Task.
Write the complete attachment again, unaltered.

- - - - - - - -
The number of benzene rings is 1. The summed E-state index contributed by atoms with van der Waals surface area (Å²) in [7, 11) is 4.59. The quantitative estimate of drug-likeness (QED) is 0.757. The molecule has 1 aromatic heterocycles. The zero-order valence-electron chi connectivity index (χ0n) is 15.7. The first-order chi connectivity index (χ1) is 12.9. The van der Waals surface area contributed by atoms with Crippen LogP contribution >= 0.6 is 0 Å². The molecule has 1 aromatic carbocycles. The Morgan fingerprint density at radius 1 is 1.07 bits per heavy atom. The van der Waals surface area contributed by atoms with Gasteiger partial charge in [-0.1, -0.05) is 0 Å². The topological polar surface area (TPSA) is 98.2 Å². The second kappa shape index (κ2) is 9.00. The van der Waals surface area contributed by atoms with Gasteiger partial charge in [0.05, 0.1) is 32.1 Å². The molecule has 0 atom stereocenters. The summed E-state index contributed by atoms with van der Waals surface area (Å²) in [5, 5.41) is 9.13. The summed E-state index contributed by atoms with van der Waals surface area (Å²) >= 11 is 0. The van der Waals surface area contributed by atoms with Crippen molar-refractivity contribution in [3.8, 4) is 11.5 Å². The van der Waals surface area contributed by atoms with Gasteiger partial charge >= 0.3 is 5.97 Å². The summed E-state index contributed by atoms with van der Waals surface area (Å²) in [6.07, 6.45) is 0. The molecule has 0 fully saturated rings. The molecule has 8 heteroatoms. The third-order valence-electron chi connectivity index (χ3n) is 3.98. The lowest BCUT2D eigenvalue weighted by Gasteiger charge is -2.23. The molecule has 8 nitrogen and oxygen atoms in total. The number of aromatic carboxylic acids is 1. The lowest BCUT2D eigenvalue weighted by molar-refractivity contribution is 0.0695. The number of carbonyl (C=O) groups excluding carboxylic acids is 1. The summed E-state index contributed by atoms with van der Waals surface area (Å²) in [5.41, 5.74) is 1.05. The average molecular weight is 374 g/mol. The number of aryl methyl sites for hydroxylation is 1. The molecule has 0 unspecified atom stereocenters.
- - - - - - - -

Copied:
The number of benzene rings is 1. The summed E-state index contributed by atoms with van der Waals surface area (Å²) in [7, 11) is 4.59. The quantitative estimate of drug-likeness (QED) is 0.757. The molecule has 1 aromatic heterocycles. The zero-order valence-electron chi connectivity index (χ0n) is 15.7. The first-order chi connectivity index (χ1) is 12.9. The van der Waals surface area contributed by atoms with Crippen LogP contribution >= 0.6 is 0 Å². The molecule has 1 aromatic carbocycles. The Morgan fingerprint density at radius 1 is 1.07 bits per heavy atom. The van der Waals surface area contributed by atoms with Gasteiger partial charge in [-0.1, -0.05) is 0 Å². The topological polar surface area (TPSA) is 98.2 Å². The second kappa shape index (κ2) is 9.00. The van der Waals surface area contributed by atoms with Gasteiger partial charge in [0.05, 0.1) is 32.1 Å². The molecule has 0 atom stereocenters. The summed E-state index contributed by atoms with van der Waals surface area (Å²) in [5, 5.41) is 9.13. The summed E-state index contributed by atoms with van der Waals surface area (Å²) >= 11 is 0. The van der Waals surface area contributed by atoms with Crippen molar-refractivity contribution in [3.8, 4) is 11.5 Å². The van der Waals surface area contributed by atoms with Gasteiger partial charge >= 0.3 is 5.97 Å². The summed E-state index contributed by atoms with van der Waals surface area (Å²) in [6.07, 6.45) is 0. The molecule has 0 fully saturated rings. The molecule has 8 heteroatoms. The third-order valence-electron chi connectivity index (χ3n) is 3.98. The lowest BCUT2D eigenvalue weighted by Gasteiger charge is -2.23. The molecule has 8 nitrogen and oxygen atoms in total. The number of aromatic carboxylic acids is 1. The lowest BCUT2D eigenvalue weighted by molar-refractivity contribution is 0.0695. The number of carbonyl (C=O) groups excluding carboxylic acids is 1. The summed E-state index contributed by atoms with van der Waals surface area (Å²) in [5.41, 5.74) is 1.05. The average molecular weight is 374 g/mol. The number of aryl methyl sites for hydroxylation is 1. The molecule has 0 unspecified atom stereocenters.